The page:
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Police Arrest Four Over Illegal Possession Of Lion

Three retired senior Police, Navy and DSS officers have been arrested alongside a security guard over the illegal possession of a lion in a residential building on 229, Muri Okunola Street in Victoria Island, Lagos.

The two-year-old lion named ‘Kiara’ believed to be owned by a yet-to-be-identified Indian man was discovered and taken to a zoo in the state.

In an exclusive chat with Channels Television, Chairman of the Lagos State Taskforce on Environment and special offences, Olayinka Egbeyemi, explained that the three retired officers, who double as Chief Security Officer to the cat owner, said they were aware of the presence of Kiara within the building since it arrived.

RELATED: PHOTOS: Lion Discovered At Residential Building In Lagos

VIDEO: Police Evacuate Lion From Lagos Home

Although the Indian owner is yet to present himself to the authorities for questioning, the four arrested have been transferred to the state Criminal Investigation Depart (SCIID) in Yaba for further investigation and possible charges.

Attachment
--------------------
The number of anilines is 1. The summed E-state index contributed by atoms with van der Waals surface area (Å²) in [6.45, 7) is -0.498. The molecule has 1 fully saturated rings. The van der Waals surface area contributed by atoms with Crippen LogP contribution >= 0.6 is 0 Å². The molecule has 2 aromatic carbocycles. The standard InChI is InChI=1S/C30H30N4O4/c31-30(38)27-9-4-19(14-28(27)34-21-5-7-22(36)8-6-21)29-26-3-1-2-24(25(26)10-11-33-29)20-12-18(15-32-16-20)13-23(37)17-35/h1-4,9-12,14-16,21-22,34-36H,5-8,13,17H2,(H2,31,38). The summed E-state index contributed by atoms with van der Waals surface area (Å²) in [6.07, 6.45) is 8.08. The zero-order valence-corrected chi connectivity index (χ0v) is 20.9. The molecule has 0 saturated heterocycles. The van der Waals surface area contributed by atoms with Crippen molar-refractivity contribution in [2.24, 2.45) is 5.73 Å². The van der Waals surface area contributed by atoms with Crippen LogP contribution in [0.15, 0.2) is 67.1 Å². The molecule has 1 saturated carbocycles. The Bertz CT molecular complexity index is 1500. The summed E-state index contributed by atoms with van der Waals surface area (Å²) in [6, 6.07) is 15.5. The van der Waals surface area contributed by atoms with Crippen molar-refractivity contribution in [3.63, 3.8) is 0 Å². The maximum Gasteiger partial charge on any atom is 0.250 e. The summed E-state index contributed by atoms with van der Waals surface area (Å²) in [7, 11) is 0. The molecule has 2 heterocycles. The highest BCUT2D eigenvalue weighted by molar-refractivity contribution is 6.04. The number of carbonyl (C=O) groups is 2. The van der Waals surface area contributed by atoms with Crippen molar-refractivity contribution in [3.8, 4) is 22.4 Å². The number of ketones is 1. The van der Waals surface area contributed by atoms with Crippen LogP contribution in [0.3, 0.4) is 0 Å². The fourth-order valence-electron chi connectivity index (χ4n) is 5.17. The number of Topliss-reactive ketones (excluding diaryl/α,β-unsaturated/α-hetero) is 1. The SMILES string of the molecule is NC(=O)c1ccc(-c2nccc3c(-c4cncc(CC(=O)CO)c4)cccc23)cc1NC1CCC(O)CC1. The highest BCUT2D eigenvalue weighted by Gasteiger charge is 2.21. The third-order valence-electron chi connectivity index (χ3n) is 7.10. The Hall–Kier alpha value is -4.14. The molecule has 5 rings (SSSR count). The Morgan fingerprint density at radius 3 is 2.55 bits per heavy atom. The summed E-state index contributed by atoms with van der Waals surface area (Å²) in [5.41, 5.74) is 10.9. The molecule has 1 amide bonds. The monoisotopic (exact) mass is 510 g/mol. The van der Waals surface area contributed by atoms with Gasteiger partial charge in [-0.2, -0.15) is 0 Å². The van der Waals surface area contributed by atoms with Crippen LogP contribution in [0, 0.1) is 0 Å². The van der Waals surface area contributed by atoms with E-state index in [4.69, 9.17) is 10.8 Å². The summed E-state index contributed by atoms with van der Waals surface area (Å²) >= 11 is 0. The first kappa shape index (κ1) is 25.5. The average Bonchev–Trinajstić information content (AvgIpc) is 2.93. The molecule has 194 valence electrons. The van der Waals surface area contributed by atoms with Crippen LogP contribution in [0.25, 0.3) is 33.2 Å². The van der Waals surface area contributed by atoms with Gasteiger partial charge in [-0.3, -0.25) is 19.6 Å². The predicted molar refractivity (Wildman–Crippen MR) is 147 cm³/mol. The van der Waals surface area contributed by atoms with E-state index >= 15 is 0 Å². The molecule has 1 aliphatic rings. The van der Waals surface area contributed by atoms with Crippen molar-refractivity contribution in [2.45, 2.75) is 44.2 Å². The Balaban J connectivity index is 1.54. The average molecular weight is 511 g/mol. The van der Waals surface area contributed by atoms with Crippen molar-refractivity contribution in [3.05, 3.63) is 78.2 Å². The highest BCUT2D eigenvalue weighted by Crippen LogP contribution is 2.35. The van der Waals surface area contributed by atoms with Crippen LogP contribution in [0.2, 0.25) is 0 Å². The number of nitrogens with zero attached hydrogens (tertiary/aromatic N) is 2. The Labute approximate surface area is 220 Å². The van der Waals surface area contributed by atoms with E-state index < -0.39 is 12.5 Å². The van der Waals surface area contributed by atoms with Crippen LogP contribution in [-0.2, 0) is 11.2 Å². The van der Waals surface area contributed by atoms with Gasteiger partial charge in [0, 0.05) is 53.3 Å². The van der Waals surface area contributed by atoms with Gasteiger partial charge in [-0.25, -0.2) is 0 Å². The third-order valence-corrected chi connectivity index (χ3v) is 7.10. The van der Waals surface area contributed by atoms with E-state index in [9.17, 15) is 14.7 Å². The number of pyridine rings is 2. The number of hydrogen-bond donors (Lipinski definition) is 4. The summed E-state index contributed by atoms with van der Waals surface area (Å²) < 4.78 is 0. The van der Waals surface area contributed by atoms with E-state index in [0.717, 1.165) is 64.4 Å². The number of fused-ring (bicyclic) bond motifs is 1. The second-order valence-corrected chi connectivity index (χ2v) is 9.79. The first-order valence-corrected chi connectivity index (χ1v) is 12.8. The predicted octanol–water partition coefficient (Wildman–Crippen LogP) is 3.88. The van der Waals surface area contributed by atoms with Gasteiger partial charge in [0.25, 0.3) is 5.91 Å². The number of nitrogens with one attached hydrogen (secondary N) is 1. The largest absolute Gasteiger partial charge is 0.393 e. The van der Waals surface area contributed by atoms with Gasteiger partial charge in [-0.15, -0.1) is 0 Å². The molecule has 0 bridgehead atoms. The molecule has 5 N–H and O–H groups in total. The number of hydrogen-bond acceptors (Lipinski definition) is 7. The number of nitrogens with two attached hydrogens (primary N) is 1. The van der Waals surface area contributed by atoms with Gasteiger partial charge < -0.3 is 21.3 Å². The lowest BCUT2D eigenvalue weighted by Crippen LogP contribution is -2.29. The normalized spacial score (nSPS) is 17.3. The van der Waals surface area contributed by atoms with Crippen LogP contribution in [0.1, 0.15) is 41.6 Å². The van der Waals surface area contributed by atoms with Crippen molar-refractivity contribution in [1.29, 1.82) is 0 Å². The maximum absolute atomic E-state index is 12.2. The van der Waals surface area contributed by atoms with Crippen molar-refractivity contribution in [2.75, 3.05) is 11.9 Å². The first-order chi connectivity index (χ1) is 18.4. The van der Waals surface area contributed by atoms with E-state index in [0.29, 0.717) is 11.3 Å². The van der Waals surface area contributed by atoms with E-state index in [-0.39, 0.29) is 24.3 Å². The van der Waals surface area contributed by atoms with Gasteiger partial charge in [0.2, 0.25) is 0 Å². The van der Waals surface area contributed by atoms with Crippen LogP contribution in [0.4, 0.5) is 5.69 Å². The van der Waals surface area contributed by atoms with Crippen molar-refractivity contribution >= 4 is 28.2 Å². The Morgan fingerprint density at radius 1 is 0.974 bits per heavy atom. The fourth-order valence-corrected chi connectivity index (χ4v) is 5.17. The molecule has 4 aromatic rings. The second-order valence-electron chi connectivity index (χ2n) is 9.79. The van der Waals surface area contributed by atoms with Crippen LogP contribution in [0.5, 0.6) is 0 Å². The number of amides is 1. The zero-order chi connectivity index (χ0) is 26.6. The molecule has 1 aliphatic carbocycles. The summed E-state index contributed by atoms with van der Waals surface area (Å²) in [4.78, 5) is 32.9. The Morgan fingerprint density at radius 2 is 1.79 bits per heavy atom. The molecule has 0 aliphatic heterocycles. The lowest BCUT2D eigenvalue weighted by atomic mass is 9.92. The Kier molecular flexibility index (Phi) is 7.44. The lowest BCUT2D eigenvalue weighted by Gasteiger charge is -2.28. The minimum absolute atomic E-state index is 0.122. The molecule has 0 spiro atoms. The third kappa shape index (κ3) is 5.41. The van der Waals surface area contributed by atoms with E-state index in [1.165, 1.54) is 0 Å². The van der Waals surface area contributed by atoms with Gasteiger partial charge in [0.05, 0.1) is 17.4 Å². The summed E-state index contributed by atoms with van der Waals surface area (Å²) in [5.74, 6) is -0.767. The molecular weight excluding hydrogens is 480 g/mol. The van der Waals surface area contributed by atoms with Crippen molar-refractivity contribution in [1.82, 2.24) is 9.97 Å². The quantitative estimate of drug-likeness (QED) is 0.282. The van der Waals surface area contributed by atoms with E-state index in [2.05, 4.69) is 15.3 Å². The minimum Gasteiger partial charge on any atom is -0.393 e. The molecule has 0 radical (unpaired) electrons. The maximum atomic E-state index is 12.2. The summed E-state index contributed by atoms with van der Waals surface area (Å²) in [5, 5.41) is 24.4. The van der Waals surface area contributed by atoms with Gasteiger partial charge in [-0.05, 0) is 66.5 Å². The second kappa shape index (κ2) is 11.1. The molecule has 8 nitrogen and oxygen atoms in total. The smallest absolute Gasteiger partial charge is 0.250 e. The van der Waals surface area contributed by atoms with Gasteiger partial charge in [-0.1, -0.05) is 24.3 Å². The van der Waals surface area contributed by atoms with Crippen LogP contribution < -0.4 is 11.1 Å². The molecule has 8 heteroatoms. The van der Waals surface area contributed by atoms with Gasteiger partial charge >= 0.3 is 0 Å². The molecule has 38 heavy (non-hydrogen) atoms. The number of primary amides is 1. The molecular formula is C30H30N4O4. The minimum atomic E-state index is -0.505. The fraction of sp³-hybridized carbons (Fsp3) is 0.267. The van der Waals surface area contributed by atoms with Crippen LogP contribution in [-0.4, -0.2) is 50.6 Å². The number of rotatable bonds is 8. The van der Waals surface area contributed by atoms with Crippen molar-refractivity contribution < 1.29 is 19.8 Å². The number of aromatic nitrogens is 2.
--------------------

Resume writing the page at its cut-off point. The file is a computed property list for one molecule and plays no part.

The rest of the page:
Kiara In Stable Condition

Meanwhile, the lion is in a stable condition after regaining consciousness and has acclimatised to its new environment.

The lion was tranquilised and taken to a zoo on Monday.

In a short video obtained exclusively by Channels Television, Kiara is seen reacting to its strange vicinity, while being served a meal.

Hong Kong protests: What is the end game?

Police in Hong Kong are accused of intensifying a crackdown, with many demonstrators holding out.

The protests that began in Hong Kong six months ago show no signs of dying down.

A days-long standoff at Hong Kong Polytechnic University has led the United States Senate to pass a bill aimed at censuring Beijing.

The new Hong Kong Human Rights bill has infuriated China, which accuses the US of ignoring protesters’ violence.

Neither side looks like backing down. So, how will this end?

Presenter: Halla Mohieddeen


Einar Tangen – Political analyst and adviser to the Chinese government

Benedict Rogers – Cofounder of human rights organisation, Hong Kong Watch

David Zweig – Director at Transnational China Consulting Limited

Source: Aljazeera

As India's JNU protests fee hike, poor students fear for future

A JNU student reacts as police try to detain her during a protest against a proposed fee hike in New Delhi [Danish Siddiqui/Reuters]

New Delhi, India – Since he was 16, Syam Kumar has been doing odd jobs to fund his education and help his divorced mother run the household.